I am chuckling about this page here… Mainly because it looks like the exact same scam and the exact same technique only it’s selling something called; “Stop Being A Victim.” For $5 you too can learn the psychology behind this kind of recruiting and selling… and then you can put it into practise scamming public spiritedly selling an explanation of how the scam works to other people to ensure they don’t get scammed either.

Simple question. Isn’t anyone putting information like this out to STOP people getting scammed going to do it for free – or give you the basics and ask for a donation of few quid to cover their site admin expenses?

I’m thinking computer programmes like AVG free edition virus checker or Spybot Search and Destroy and the like. Ok these are computer tools but they are free – you can upgrade one to a paid version, the other asks for a donation towards running costs.

The thing is, both are updated regularly. Write a book about how scammers scam and yes, it’s hard work but when it’s done, it’s done. Write and distribute a free virus or spyware checker and you will have to keep it updated on an ongoing basis. A similar amount of work to writing a book but without an end. Yet, both these high maintenance applications – and many similar – are provided without charge.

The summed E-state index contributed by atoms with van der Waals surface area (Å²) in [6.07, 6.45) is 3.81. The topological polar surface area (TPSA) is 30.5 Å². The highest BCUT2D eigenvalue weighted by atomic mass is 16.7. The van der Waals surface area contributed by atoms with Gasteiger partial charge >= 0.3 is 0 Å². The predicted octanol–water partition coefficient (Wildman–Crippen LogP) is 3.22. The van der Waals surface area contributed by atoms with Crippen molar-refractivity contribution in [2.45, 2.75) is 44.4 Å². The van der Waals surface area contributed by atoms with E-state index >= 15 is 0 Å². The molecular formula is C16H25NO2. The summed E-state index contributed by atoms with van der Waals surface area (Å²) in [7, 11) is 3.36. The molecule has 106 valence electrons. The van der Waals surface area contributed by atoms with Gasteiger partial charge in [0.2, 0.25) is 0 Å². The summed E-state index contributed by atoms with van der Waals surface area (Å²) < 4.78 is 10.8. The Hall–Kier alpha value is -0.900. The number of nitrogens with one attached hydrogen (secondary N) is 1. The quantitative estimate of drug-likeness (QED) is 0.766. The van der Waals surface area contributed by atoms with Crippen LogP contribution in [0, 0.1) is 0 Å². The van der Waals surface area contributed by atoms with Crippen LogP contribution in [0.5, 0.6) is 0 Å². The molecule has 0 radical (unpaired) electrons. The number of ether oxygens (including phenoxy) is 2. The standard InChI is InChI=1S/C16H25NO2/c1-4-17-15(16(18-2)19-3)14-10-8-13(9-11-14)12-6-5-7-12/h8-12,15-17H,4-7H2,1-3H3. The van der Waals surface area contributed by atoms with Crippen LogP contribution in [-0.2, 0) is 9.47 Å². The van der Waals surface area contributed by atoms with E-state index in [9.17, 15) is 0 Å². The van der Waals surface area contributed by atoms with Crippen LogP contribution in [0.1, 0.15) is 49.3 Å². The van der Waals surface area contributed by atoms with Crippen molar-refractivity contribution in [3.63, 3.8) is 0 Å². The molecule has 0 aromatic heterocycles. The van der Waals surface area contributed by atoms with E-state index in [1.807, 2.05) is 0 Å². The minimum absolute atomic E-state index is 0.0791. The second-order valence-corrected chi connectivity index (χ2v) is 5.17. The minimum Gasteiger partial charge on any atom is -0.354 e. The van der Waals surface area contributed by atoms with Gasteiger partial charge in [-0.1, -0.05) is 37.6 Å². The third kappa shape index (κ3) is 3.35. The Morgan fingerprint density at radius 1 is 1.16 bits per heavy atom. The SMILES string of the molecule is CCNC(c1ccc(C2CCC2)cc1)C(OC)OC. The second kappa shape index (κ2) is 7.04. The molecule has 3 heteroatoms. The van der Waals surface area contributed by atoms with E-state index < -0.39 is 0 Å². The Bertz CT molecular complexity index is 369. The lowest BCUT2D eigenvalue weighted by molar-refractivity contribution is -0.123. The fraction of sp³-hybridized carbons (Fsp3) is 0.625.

Yet on the Stop Being a Victim page, the Online Business Alliance (who wrote the content or at least it’s copyrighted to them) use exactly the same techniques as the scammers use, ostensibly while offering to “help” you learn how not to be scammed by this particular marketing scam. That is, they spend about 500 words telling you how much money your public spiritedness is going to make you if you pay them $5. Because obviously, you don’t just buy the information, right? No! You sign up and sell it on, yourself, under your own affiliate scheme.